Finances & Money

How to Tackle the Real Reasons Behind Your Debt

Given the choice between a brand new car and your family, which would you choose? Easy answer, right? At least, I hope it’s an easy answer.

Here’s an even better question: If we would all choose our families over new cars, why are we constantly making buying decisions that seem to convey the opposite?

We don’t prioritize things over family on purpose or even consciously. Most of us spend thoughtlessly, a mistake that has become so common it is now given the misnomer debt, which in turn is too often considered good debt.

Let’s get this straight: good debt has nothing to do with thoughtless spending. In fact, good debt is the opposite; it is thoughtful spending. Whether you’re in the middle of a debt management plan or you’ve just begun your journey to financial freedom, you’re going to need to dedicate considerable brain power to your finances.

Thoughtless spending is nothing more or less than irresponsibility.

Let’s take a close look at the real culprits behind your debt and the various ways you can tackle them today.

The Mistakes of Youth

Bobby Hoyt, the Millennial Man reveals why he tackles debt every day: “I’m terrified of debt — and I wish other young people were too.” Hoyt has zeroed in on a reality that most of us haven’t seen quite so clearly.

While considering the death of his father-in-law, Hoyt realized that young people have much to learn from the older generation. He points out that work ethic, procrastination, and plain old irresponsible spending are our greatest challenges as young people.

Though I would never assume that every single person who is in debt is in that situation because of such reasons, we can all learn this lesson from our elders: planning for the future should never be put off until later.

Millennials do make up a large portion of those in debt, but not all debtors can blame youthful irresponsibility for their debt. However, that doesn’t mean age is immune to youthful rashness. We could all be just a bit more responsible for our age.

The Excuses That Distract You

Saying “I’m just not good with money” is an excuse to avoid facing the truth.

The secret is no one in the world is or ever has been born as a financial expert. The real difference between financial experts and most of those in debt is that the experts have been optimistic about their chances to conquer financial hardships. This optimism will lead you to financial understanding. Try out a bit of optimism in learning to handle your finances; you’ll be surprised at what you can accomplish.

“Everyone has debt” is one of the more common excuses. Even if every single person in the world had debt, that still wouldn’t be a terribly good reason to let it go unchallenged. “Everyone is doing it” has never been a good excuse. If you have been a kid or have kids, you already know this.

The excuse “I’ll pay my bill when I get a promotion” plays into the very idea that perpetuates bad debt: procrastination. We make purchases with the thought that we’ll pay the price later. And we put off paying our bills until we get a raise, a promotion, or that inevitable moment when money falls from the trees. If you need help paying your debts, many debt relief companies have made it their goal to free people like you from debt.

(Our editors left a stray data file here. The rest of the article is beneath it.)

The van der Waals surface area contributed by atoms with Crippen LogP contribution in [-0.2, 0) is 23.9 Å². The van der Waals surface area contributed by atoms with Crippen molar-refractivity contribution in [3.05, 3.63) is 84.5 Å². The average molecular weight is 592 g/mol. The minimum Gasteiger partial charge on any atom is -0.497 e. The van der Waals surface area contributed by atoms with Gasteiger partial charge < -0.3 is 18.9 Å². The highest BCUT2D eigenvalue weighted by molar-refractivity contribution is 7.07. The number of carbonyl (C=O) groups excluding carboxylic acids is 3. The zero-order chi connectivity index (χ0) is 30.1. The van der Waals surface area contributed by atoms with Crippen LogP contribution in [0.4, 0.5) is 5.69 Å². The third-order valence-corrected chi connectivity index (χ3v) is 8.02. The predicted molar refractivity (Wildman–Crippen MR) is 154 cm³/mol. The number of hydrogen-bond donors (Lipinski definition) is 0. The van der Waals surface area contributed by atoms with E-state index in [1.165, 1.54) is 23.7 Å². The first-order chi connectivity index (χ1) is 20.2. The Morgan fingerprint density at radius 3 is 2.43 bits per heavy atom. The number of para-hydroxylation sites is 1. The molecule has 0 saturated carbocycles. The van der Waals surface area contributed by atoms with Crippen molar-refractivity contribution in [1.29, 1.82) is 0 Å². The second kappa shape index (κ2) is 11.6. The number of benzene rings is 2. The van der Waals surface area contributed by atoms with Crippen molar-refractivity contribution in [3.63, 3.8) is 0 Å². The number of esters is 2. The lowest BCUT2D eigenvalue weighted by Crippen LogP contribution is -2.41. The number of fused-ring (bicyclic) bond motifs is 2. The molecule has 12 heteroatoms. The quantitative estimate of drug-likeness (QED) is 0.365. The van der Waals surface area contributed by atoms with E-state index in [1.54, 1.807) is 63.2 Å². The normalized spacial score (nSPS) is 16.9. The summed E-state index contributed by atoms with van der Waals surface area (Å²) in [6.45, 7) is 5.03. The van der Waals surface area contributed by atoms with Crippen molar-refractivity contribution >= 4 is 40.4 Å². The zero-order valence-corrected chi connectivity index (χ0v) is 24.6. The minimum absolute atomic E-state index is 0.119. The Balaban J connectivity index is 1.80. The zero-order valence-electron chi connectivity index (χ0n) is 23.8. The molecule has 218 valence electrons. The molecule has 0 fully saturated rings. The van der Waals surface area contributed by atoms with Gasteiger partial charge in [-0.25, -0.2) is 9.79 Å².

“I’ll never be able to pay it off anyway” is just pure defeatism. We’ve all been weighed down by some burden or another in our lives and it’s not easy to confront. Believing we can’t accomplish something becomes a self-fulfilling prophecy. The opposite is true as well. Picture yourself successfully paying off your debt and being free from that burden.

Excuses waste time and money and distract us from completing our goals for financial freedom. Whether your goal is financial freedom, happiness, or more confidence, you can’t afford to be distracted.

Be S.M.A.R.T.

Kara Stevens, the mind behind The Frugal Feminista, points out that we need to start focusing on making SMART goals. These goals need to “be specific, measurable, attainable, realistic, and timely.”

The first roadblock you will reach on your road to financial freedom is the enormity of the task at hand. You may have a mountain of debt to climb, but SMART goals will help you split your enormous challenge into smaller, more manageable segments.

For example, using the SMART goal method can transform your overwhelming long-term goal of paying off $80,000 in debt into more manageable pieces. Make a specific monthly or quarterly goal. “I want to pay off $1,300 by June 29, 2018, using only the income from my side jobs.” Such goals will help you focus your efforts while allowing you to feel a sense of accomplishment during your personal debt freedom process.

As you get better at eliminating harmful excuses, avoiding youthful mistakes, and making SMART goals, you’ll feel more confident and empowered to continue wiping out debt. You can supplement your own efforts by joining support groups, hiring debt management services, or confiding in friends for debt help. Yet, you should always remember that your own financial maturity is the first line of attack in your fight against debt.

 

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Susan Paige

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